By admin | April 25, 2010
By Richard Allen
The Aaron’s 499 at the Talladega Super Speedway has to go down as one of the most exciting NASCAR Sprint Cup races in recent history. There were a record 29 drivers who led the event and a record 88 lead changes among those drivers.
I would find it hard to believe that anyone who watched that race could not have enjoyed it. The trouble is, there are too few of those kind of events.
Yes, I know. The competition on the tracks of Talladega and Daytona is artificially manipulated by the horsepower robbing restrictor plates, but still, the jockeying for position and the all day long two and three wide action is hard to resist, even for the most ardent racing traditionalist.
It is just too bad there can’t be more races like that. However, there is no way there will ever be 29 different leaders and 88 lead changes on a ‘cookie cutter’ track. That just can’t happen.
With that said, I believe there could be much more passing and lead exchanges than there are on all tracks if NASCAR would get away from dictating so many facets of the competition. Granted, the races at Talladega and Daytona are so competitive because of the mandated sameness of the cars. But keep in mind that those two tracks are different animals because of their size and speed along with the drafting that takes place.
At the more common venues on which NASCAR competes, the mandated sameness restricts passing, rather than causing it. On tracks where there is no drafting, one car cannot pass another if the two of them are the same.
NASCAR has reached the point in which cars with exactly the same body, no matter what brand they claim to be, are racing against each other. At the same time, gear ratios, tire pressures, shocks, springs, spoiler angles and a number of other parts and pieces are the same in all 43 cars. There is very little room to find a competitive edge.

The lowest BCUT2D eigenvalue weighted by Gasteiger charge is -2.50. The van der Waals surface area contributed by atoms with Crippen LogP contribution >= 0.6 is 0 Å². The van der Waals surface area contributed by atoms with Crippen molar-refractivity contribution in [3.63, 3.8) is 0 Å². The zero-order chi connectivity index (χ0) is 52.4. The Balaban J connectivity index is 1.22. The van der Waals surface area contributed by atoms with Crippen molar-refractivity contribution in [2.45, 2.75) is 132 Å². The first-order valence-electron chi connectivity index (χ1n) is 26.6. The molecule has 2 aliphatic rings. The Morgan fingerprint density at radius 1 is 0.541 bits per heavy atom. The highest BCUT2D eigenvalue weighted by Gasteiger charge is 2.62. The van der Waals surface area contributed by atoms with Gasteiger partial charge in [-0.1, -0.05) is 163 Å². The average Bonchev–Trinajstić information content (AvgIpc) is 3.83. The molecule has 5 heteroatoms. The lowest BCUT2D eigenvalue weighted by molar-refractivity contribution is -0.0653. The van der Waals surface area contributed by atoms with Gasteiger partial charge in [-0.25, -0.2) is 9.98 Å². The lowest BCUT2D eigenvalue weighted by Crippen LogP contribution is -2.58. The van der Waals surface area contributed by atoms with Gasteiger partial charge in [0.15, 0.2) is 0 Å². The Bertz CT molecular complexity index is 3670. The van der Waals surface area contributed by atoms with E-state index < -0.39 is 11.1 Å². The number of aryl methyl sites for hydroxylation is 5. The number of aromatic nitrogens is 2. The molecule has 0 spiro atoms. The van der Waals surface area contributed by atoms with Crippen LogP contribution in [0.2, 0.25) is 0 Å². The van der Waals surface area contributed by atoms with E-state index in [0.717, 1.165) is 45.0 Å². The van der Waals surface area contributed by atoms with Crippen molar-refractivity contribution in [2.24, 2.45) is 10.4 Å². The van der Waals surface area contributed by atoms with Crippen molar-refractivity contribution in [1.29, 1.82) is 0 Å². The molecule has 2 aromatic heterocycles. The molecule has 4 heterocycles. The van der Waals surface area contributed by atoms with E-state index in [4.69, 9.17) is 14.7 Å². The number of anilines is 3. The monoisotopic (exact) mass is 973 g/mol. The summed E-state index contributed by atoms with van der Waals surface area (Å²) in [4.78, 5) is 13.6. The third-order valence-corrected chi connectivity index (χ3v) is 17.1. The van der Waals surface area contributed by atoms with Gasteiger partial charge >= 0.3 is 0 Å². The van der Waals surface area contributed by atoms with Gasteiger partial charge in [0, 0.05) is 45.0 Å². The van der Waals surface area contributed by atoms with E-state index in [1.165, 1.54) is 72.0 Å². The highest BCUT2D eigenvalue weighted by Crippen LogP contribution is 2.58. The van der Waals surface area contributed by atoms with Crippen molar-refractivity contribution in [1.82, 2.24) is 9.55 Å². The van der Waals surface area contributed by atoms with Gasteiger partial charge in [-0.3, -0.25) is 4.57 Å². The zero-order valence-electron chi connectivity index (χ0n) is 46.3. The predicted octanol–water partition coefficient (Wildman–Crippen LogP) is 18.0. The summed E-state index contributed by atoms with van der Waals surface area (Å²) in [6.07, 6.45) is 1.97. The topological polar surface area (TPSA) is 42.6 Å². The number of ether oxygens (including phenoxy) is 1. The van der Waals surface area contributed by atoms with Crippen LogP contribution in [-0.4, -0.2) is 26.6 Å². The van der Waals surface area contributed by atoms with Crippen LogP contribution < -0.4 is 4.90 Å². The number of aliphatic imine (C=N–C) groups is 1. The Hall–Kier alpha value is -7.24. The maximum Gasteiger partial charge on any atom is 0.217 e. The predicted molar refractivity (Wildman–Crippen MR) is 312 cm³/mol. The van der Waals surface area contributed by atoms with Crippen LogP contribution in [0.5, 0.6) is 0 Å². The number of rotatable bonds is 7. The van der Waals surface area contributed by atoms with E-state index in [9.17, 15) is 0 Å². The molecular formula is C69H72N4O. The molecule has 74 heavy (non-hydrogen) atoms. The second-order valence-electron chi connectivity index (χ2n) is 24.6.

So with all the regulation, the differences that would cause one car to have an advantage over others is not there.
Consider this, if cars had brand identity and teams were allowed to choose there own settings for gears, shocks, springs, spoiler angles and other aspects, there would be some cars that would be good on shorter runs because of the choices they made. There would be some cars that would be good on longer runs because of the choices they made. All of this would cause a coming and going effect which would cause lead exchanges to take place somewhere other than on pit road at the so called ‘cookie cutters’.
Charlotte, Chicago or Kansas will never have a race with so many different leaders and lead changes as there were in Talladega. But that does not mean there could not be races with passing and intriguing strategy.
And besides, as long as things continue to stay the same, there will never be another Bill Elliott or Alan Kulwicki to come along. Hard work and ingenuity can only go so far when every team has exactly the same stuff.
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Richard Allen is a member of the National Motorsports Press Association. His weekly columns appear in The Mountain Press and The Knoxville Journal.
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